Health and medical research in Victoria: Doherty Institute

Video: Doherty Institute: Inaugural Director, Sharon Lewin

The Melbourne-based world-class Doherty Institute (also known as Peter Doherty Institute) for Infection and Immunity is a partnership between the University of Melbourne and Melbourne Health.

It is named after the esteemed Nobel Laureate (1996) and Laureate Professor at the University of Melbourne, Professor Peter Doherty, who is also the Institute's Patron.

Leading Melbourne scientist and Melbournian of the year in 2014, Professor Sharon Lewin is Director of the Doherty Institute. In the video, she talks about health and medical research in Victoria. About 70% of staff at the Institute are university-based and over 700 staff work on all aspects of infectious diseases and how to tackle and prevent and ultimately cure many of the most serious infectious diseases we face today.

"The Government helps in a whole range of ways, of course, infrastructure, so many of the buildings and hardware that we need to do the work is provided by government. The Peter Doherty Institute is a brand new, 11 storey building in the heart of Melbourne. It cost 210 million dollars to build and that was through contributions from the State Government of Victoria, the Commonwealth Government and the University of Melbourne." says Prof Lewin.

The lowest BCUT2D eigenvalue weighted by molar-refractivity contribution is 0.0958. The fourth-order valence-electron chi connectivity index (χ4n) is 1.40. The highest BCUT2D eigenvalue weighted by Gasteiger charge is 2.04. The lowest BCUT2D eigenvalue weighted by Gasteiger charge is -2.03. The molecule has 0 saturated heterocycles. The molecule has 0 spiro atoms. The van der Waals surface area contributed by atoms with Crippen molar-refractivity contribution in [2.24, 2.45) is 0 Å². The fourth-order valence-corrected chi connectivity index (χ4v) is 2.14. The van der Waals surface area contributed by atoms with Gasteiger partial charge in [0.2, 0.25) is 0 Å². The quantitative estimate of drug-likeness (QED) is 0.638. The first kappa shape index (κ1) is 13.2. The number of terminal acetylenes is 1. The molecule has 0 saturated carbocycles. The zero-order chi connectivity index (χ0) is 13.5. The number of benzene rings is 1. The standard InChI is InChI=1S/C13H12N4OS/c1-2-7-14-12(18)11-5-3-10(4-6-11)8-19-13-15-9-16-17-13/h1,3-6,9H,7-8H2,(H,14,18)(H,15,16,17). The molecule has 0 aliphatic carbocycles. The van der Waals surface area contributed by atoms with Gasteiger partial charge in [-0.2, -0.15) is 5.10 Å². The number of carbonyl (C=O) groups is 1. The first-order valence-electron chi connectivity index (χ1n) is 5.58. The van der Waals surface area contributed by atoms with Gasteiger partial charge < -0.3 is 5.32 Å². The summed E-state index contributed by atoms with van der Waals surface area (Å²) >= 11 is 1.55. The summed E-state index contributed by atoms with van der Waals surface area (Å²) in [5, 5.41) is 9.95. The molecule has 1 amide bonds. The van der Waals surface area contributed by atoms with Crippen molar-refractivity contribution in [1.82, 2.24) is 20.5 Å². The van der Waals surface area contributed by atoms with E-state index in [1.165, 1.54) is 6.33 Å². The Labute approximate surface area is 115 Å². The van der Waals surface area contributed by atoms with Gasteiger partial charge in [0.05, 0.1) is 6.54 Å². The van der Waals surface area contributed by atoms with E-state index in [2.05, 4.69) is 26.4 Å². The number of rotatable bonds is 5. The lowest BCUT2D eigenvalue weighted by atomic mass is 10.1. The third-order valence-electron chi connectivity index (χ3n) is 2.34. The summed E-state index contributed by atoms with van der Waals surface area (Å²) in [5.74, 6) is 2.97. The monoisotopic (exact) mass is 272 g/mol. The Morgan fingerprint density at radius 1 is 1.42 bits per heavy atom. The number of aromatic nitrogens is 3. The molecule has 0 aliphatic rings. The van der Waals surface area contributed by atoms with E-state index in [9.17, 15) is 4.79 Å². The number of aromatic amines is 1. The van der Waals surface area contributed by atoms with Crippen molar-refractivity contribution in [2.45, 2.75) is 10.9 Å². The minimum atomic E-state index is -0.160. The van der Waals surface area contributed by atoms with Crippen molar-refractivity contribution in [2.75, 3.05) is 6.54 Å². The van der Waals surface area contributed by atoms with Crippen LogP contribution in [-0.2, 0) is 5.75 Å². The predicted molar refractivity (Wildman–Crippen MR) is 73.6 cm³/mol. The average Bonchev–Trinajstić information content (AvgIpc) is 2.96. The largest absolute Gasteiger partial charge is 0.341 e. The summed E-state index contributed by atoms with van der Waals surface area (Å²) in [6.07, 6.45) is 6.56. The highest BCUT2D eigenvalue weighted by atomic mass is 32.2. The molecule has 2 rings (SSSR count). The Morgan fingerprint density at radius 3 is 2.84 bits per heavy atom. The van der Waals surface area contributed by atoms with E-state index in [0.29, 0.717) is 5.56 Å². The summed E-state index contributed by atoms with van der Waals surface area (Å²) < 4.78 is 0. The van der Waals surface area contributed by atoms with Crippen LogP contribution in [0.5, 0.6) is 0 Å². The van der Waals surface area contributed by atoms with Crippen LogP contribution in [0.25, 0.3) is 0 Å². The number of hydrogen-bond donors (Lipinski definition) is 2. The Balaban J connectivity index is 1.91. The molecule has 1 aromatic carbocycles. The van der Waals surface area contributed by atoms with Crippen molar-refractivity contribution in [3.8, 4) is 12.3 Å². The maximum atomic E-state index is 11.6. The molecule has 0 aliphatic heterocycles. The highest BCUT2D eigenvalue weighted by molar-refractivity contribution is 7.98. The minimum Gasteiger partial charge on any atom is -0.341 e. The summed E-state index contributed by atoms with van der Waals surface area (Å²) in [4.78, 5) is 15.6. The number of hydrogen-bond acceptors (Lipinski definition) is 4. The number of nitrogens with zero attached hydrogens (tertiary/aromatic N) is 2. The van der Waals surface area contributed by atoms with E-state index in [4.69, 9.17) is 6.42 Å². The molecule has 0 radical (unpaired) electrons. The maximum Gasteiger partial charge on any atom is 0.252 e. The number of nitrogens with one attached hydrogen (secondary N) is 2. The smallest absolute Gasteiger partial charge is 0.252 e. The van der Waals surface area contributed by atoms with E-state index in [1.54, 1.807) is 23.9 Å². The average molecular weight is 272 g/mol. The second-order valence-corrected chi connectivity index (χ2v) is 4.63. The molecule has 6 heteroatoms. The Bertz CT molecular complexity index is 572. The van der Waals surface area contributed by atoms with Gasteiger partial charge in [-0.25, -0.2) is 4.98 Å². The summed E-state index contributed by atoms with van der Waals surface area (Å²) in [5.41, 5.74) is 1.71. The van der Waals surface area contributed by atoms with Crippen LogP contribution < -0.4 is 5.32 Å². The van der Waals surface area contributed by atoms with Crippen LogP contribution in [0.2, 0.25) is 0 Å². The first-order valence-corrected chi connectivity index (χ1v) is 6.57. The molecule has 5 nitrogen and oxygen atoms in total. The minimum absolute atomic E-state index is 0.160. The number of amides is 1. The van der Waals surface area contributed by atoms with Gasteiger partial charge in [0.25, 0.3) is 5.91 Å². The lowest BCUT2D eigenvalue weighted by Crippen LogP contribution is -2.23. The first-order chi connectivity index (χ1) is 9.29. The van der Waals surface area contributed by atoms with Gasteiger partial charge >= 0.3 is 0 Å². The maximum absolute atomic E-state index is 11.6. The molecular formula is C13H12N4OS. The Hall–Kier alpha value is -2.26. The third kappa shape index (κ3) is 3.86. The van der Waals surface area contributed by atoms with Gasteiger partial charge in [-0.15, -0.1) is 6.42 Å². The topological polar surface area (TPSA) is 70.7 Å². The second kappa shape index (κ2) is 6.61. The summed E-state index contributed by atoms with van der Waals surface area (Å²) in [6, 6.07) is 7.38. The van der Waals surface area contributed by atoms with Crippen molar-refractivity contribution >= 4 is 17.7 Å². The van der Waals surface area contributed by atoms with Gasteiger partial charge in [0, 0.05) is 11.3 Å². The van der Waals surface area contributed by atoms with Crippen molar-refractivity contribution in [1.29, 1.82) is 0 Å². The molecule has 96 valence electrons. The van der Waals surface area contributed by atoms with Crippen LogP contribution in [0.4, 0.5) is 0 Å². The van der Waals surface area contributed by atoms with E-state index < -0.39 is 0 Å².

Prof Lewin is an infectious diseases physician and basic scientist, and an international expert on all aspects of HIV disease and pathogenesis. She is the inaugural director of the Doherty Institute for Infection and Immunity at the University of Melbourne; consultant physician, Alfred Hospital, Melbourne, Australia; and an Australian National Health and Medical Research Council (NHMRC) Practitioner Fellow. She was previously Head, Department of Infectious Diseases, The Alfred Hospital and Monash University (2003 – 2014) and Co-head, Centre for Biomedical Research, Burnet Institute (2010-2014), Melbourne, Australia.

She leads a large multi-disciplinary research team that focuses on understanding why HIV persists on treatment, developing clinical trials aimed at ultimately finding  a cure for HIV infection and understanding HIV-related immune reconstitution and how HIV interacts with other viruses such as hepatitis B virus (HBV).